The first quarter is finished! And not just the first–the largest and hardest quarter, filled with all the color and texture decisions that will then replicate into the other quarters of the commissioned tapestry. Hooray! And I’m very happy with the results. Here it is shown on the working side (which will actually be the back side of the piece when it’s finished).
For a large piece with this many different overlaid images, it’s important to give enough differentiation between the elements without creating too much visual competition. Hence the background colors are subtle and muted, while the foreground colors are more vibrant. In a visual composition, the eye will be drawn to the highest contrast in the piece first, such as white against black. Keeping this in mind, even though the hummingbirds are green and the background is also green, they are the only element in the design that utilizes white and black–hence they hold the most contrast.
Let’s flip the piece over now and look at the front side.
Now we can see how all those delicate yarn choices have worked out on the front side of the piece, including the wood grain mimicry, veining in the leaves and flower petals, individual wing feathers, shading, and so on. When the full piece is hanging on the wall, this will be the lower right portion of the punch needle tapestry.
Of course, I want the hummingbirds to really shine in this piece–literally. An interesting fact about birds (and butterflies) is that while colors such as red, black, brown, and yellow come from pigments in the feathers, the colors blue, green, and purple can only be achieved via prisms within the feather structure. In the shade, these feathers appear black, but out in the sun, they glisten beautifully.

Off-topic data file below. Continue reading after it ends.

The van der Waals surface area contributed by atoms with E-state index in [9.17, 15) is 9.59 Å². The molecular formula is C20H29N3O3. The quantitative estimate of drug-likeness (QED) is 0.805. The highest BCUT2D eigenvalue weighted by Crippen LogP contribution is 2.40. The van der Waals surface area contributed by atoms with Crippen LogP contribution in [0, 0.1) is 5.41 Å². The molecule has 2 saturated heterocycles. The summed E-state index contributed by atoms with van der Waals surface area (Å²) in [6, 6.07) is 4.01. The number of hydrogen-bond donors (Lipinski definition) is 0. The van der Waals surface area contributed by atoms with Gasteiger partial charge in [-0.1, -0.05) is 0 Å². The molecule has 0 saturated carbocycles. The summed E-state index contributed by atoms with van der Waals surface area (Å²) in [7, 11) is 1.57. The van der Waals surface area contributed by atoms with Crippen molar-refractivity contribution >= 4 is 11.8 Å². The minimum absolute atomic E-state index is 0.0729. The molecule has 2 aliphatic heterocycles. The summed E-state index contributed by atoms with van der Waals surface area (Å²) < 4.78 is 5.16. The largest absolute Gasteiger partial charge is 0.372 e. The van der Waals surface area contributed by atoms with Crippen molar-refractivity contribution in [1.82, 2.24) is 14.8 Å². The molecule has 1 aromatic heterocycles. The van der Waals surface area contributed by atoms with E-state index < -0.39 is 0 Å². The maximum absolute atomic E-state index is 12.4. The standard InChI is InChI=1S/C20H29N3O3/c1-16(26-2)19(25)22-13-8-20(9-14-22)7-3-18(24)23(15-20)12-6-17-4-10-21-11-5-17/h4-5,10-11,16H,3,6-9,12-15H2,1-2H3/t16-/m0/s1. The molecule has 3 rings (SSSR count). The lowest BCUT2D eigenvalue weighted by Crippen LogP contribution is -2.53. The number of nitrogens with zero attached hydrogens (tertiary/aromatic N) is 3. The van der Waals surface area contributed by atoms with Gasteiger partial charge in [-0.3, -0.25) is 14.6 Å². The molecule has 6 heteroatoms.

Dyed wool, however, is made with pigments, not prisms. So I had to find a different way to bring in that sense of glisten. Combining a kettle-dyed green wool with a crimpy wool-blend yarn with novelty metallic thread, the hint of shimmer comes through on his back, head, and wing. These were not the easiest fibers to convince through the punch needle, but they were worth the extra effort. A super-saturated variegated red brings to life the sense of individual glinting feathers on the ruby throat, each refracting the light depending on its angle to the viewer.
The female hummingbird is a little more subtle, though she has her own style of shimmer via a metallic thread carried on a dusty green wood-blend. Even though she is at rest among the greenery, she still has her to stand out from the background. When a hummingbird male is busy making his U-shaped courtship flight, I always look for the female in the bush. Even if you can’t find her right away, she’s in there. And he knows it!
Another element that helps the objects of focus stand out (literally) in the arrangement is the use of different length punch needles. The sky, background greenery, and wood border are all made with a shorter punch needle, while the flowers, foreground leaves, and hummingbirds are made with a longer punch needle. The lengthened shaft leaves behind longer loops, thus allowing for some actual three-dimensionality within the piece. Here is an angle shot to help you see how this technique plays out.
And now it’s time to move the backing on the frame and begin a new quarter of the tapestry! Stay tuned for further updates.